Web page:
Sunday, September 30, 2007

Snakes and ladders

On Friday lunchtime I found myself sat in a lecture theatre at the University of Bath. I have mixed memories of the venue, I've seen it packed with people hearing about Jesus but it's also where I found myself desperately struggling to understand fluid dynamics some eight years ago. I was there for a talk on 'who is Jesus?' - hosted by the CU as a talk to be followed by questions. The speaker was running a little late and as the most 'senior' student worker in the room my fingers flicked open the copy of John's gospel in front of me and began pondering what I might speak on if the speaker didn't show!

John 3 was in front of me. What could I say? We find Jesus met at night by religious leader Nicodemus. Nicodemus has heard a bit about Jesus and comes with more questions. He's a bit like the kind of person who comes to a 'who is Jesus?' talk - not entirely clueless, interested but still needing answers. And sometimes a little embarrassed to be asking such a direct question. Jesus tells him that contrary to his understanding of theology and biology he needs to experience a second birth if he's to enter into God's kingdom. Nicodemus is bewildered but Jesus continues.

1. Jesus, Son of God, was sent from heaven to speak to us (v12)
Often we struggle with the idea of knowing God because we think, how could we know him. He's unseen. And yet there is one very simple way we could know our Maker. God the Father sends God the Son to us. The shocker here is that while some followed Jesus the vast majority of those who met him rejected and despised him.

2. Jesus, Son of God, was sent to die to save us (v13-14).
But, Jesus isn't just sent as God's messenger. He comes as God with a very specific task to undertake. Nicodemus has the background to understand it. Once, God's people were in the desert on their way to take old of the land God promised to give them. They rebelled against him so he sent snakes to bite them. And then God told their leader Moses to make a bronze snake to be lifted up. If the rebellious people would look at the snake they'd be saved from the snakes. Not because of the power of a piece of metal, but because this look would reveal a change of belief.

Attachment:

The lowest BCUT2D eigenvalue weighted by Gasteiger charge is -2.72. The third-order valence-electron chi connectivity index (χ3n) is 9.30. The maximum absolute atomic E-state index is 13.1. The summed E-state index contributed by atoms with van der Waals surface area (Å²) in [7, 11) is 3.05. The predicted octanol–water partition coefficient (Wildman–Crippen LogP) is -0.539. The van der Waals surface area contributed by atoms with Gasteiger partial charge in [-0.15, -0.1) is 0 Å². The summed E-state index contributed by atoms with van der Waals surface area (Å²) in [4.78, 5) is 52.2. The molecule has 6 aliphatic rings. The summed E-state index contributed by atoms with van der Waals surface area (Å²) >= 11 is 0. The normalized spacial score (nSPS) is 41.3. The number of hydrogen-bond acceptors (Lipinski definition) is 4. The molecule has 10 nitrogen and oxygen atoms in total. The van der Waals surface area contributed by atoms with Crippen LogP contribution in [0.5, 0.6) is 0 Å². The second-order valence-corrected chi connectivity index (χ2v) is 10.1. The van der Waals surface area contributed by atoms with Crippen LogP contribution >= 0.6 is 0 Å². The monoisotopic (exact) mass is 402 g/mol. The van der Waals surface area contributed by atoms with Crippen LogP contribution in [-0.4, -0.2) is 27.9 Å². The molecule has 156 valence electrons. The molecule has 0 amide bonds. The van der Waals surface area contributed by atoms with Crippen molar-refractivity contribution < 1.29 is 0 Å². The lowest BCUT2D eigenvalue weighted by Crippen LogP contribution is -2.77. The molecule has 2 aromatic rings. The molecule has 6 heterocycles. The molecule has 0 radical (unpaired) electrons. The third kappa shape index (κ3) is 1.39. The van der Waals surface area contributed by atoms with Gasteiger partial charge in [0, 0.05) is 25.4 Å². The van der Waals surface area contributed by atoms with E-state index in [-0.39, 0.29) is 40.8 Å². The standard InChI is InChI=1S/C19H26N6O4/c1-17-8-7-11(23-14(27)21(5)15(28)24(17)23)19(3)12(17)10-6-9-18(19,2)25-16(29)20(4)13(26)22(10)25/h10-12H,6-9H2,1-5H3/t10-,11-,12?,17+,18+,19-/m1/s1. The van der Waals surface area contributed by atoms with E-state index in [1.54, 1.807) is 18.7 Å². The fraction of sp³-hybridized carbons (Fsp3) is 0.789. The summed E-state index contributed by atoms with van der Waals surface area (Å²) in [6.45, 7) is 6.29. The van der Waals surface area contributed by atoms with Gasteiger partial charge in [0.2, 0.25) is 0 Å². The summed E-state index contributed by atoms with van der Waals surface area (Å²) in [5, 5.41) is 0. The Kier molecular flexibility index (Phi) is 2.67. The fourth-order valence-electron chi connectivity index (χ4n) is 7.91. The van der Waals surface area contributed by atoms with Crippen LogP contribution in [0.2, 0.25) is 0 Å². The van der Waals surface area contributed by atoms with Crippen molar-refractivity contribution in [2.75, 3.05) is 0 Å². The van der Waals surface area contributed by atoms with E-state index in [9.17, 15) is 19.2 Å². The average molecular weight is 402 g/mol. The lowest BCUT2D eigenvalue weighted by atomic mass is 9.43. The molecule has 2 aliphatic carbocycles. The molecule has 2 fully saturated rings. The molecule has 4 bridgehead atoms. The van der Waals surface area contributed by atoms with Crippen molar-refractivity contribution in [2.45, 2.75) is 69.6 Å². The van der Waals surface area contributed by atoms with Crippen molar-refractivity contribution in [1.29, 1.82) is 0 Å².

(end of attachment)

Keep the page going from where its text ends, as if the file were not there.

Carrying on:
And Jesus says - I'm the new bronze snake. In love God the Father sent his Son to be lifted up (v15) not just to save from physical death but to save from eternal death and so bring eternal life. A new life beginning now and lasting beyond death that centres upon Jesus. Like Piper asks Christians - would you be happy in heaven if Jesus was not there? Who is Jesus? Not one sent to condemn the world for it's rebellion against God - (v17) everyone already stood guilty by default for not looking to God's Son, for apathy to his infinite glory (v18). Jesus is the one sent to speak and reveal God, and sent to die to save us to an eternity of enjoying him.

How can you or I find our eyes lifted to look on him? On when God does what Jesus told Nicodemus was necessary - causes us to be 'born again' or 'born from above'. That's Bible language for something God had said centuries before, that God would take our rebellious hearts out of us and put his Spirit into us. See the finger of God intervening to save us! A world of rebels under judgement for apathy to God the Son. So God the Father sends his Son to be looked upon, and his Spirit to change our hearts. This is his love for a world who defaults to hating him by outright rebellion or indifference to our Maker. Remaining on that course of indifference ends with us under God's wrath, having God rescue us from it ends with us enjoying God's favour for all time.

Bob Kauflin riffs on some lyrics by John Newton who wrote of Jesus looking on us that both convicts and saves. Jesus invites us to look upon him and to believe...
Forever etched upon my mind
Is the look of Him who died
The Lamb I crucified
And now my life will sing the praise
Of pure atoning grace
That looked on me and gladly took my place
As it turns out the speaker turned up soon after, and so I never had to deliver these thoughts about Jesus, not this time anyway! With a bit more time there might have been a clearer approach I could have taken and there certainly are other angles (who is Jesus is a message that jumps off most pages of the Bible)... another thought I had was the end of John 1, where we find Jesus described as Jacob's Ladder - the one and only way we can meet with God. Snakes and ladders, but without the games.

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